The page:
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History ANZAC, the true greats.

Discussion in 'The Hokey Ass Message Board' started by DocWatson, Apr 24, 2010.

  1. ridgy didge
    Joined: Jun 28, 2009
    Posts: 126

    ridgy didge

    Lest We Forget

    Woke up to the sound of engines droning,ran and got my grand daughter from the the bed room she had sleptover in.We raced outside and saw the group of bi-planes circling slowly overhead.It was awesome to see her smile.
    I was asked to come down to the local RSL by a friend who was ex army.I rode my 1943 Harley Davidson, thinking some of the elder members may like to see it.I was instructed to park near about 30 newer Harley's by one of the Vietnam Vets MC members.
    Time to leave i came outside to see an elderly gentleman and 2 friends standing next to my bike looking at it.There was a crowd of people watching,this was the 1st time i had this bike out in 3 months,damn i was nervous.
    Two priming kicks, turn on ignition,hope and kick it.Starts first kick and the old bloke had the biggest smile on his face,as i rode away he gave me a nod and i gave him a wave,it was priceless.
  2. badnews 31
    Joined: Jul 3, 2007
    Posts: 111

    badnews 31

    lest we forget thankyou for the post
  3. " lest we forget "

    I had a great uncle who was in the airforce (navigator)
    He did 2 tours of duty in the pacific - was there when the custard hit the fan.

    Sadly he passed away 6 months ago aged 97 - body finally failed him, but his mind was still as sharp as a tack.

    Doc , thanks Cobber for the thread, reading through it gavve me a shiver and made me proud to be an ANZAC

  4. Fe26
    Joined: Dec 25, 2006
    Posts: 543


    Indeed, without Mustafa Kemal Ataturk in command of Turkish Troops WW1 may have taken a very different course.

    The Turks held the high ground and had the advantage of terrain all the way though the fighting, even so they estimate their losses at twice the number of the ANZAC's.

    Just before the ANZAC's began yet another big offensive, Ataturk, undermanned and undersupplied gathered his men and told them;
    "I do not order you to fight, I order you to die! In the time it takes us to die, other soldiers and commanders can come and take our places."

    At the end of the Great War (the war to end all wars) Mustafa Kemel Ataturk wrote one of the most heartfelt messages ever written to the mothers of the fallen.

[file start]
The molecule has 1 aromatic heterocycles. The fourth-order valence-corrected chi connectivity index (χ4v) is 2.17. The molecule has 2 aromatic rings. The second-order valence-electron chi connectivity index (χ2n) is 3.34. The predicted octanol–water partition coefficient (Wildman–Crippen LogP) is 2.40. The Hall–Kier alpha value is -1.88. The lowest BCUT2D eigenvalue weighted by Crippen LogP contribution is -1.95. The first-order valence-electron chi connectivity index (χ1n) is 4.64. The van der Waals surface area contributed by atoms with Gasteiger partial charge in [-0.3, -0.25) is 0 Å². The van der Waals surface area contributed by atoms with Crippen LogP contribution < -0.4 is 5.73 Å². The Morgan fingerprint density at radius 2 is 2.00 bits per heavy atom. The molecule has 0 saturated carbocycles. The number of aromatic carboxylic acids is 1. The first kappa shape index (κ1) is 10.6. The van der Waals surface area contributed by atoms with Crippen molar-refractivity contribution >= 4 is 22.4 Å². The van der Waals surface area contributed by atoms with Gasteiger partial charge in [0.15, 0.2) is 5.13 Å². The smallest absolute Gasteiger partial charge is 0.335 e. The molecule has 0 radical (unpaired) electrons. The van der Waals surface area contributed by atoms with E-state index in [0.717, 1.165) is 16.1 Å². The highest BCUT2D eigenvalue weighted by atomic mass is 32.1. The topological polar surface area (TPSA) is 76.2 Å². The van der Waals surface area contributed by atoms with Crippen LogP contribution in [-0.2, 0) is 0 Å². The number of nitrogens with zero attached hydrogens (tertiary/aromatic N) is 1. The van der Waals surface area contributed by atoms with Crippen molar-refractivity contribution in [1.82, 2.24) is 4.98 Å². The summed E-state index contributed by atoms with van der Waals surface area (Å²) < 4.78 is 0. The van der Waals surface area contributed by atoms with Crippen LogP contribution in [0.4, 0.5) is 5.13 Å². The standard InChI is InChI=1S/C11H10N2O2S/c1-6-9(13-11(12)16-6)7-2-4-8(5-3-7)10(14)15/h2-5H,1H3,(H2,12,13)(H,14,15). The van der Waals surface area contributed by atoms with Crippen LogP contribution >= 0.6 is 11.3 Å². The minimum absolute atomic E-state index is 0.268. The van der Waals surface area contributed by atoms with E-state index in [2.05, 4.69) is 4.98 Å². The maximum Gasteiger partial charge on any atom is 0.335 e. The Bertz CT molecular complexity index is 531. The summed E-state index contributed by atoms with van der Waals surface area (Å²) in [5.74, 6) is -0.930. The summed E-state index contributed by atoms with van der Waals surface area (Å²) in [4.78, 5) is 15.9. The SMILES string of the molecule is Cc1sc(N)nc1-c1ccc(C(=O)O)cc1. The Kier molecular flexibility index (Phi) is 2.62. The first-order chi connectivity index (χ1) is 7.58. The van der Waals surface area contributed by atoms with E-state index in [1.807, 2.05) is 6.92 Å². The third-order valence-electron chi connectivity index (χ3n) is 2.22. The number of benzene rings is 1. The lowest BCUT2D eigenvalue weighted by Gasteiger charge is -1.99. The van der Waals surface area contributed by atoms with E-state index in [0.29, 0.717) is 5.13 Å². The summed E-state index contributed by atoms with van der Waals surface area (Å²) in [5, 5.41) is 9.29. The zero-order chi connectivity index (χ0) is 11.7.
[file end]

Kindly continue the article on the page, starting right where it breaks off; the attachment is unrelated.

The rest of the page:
"Those heroes who shed their blood and lost their are now in the soil of a friendly country. Therefore rest in peace. There is no difference between the Jonnies and the Mehmets to us where they lie side by side here in this country of ours. You, the mothers who sent their sons from far away countries, wipe away your tears. Your sons are now lying in our bosom and are in peace. After having lost their lives on this land, they have become our sons as well."

    Mustafa Kemel Ataturk went on to found the modern Turkish Republic and become it's first President.

    No ordinary soldier.
    kiwijeff likes this.
  5. Last few days I been thinkin' of you Doc..

    Local journo Peter Goers states that those of Gallipoli went there as second class Brits and came back Australians.

    My handle here @ H.A.M.B honours the men of Sparrow Force, 2/40 Infantry Battalion, Battle of Timor, WW2.

    Lest we Forget.
    Last edited: Apr 26, 2010
  6. Tis the day after ANZAC Day, I have just finished watching the ANZAC Day March I taped yesterday (I attended my local community service this year as my Lady was involved), so full of emotion and then I read this thread. Thank you for putting it up. At the going down of the sun and in the morning, we willl remember them.
    Proud to be an ex-serviceman.
  7. Mark H
    Joined: May 18, 2009
    Posts: 1,461

    Mark H
    from Scotland

    Sincere thanks to those who served,particularly those who paid the ultimate price.
  8. autobilly
    Joined: May 23, 2007
    Posts: 3,094


    Very cool ideas and typical of the inginuity and the practical Aussie attitude that the Diggers took with them to "the cove" and campaigns elsewhere since.
    Lest we forget.
  9. Its that time of the year again, should we continue with this thread or start a new one??


  10. Thanks to all who gave their lives in The Great War - thanks especially to the Commonwealth countries who gave freely of their finest.
  11. model.A.keith
    Joined: Mar 19, 2007
    Posts: 6,279


    The Eternal Sacrifice


  12. 55chevr
    Joined: Jul 12, 2008
    Posts: 956


    I had the honor to serve with Aussies in Vietnam ... no finer soldiers or men ever lived ... and boy those guys could drink.
  13. Harms Way
    Joined: Nov 27, 2005
    Posts: 6,869

    Harms Way

    Yeah, kidding,.. they made it an art form !:cool:

    Cheers Doc, my thoughts are with you,... And were all one more year closer to that big reunion.
  14. Jamin
    Joined: Jun 16, 2007
    Posts: 131

    from Australia

    Doc, I think it would be fitting to bump this up to the top every year and keep adding to it.

    I missed this last year, and I have just sat here and read the whole thread, good job.

    I've got a fair grasp on the history of Gallipoli, but it was always in the back of my mind how they withdrew without being noticed, and your thread has answered my question. Bloody ingenious buggers.

    We shall remember them.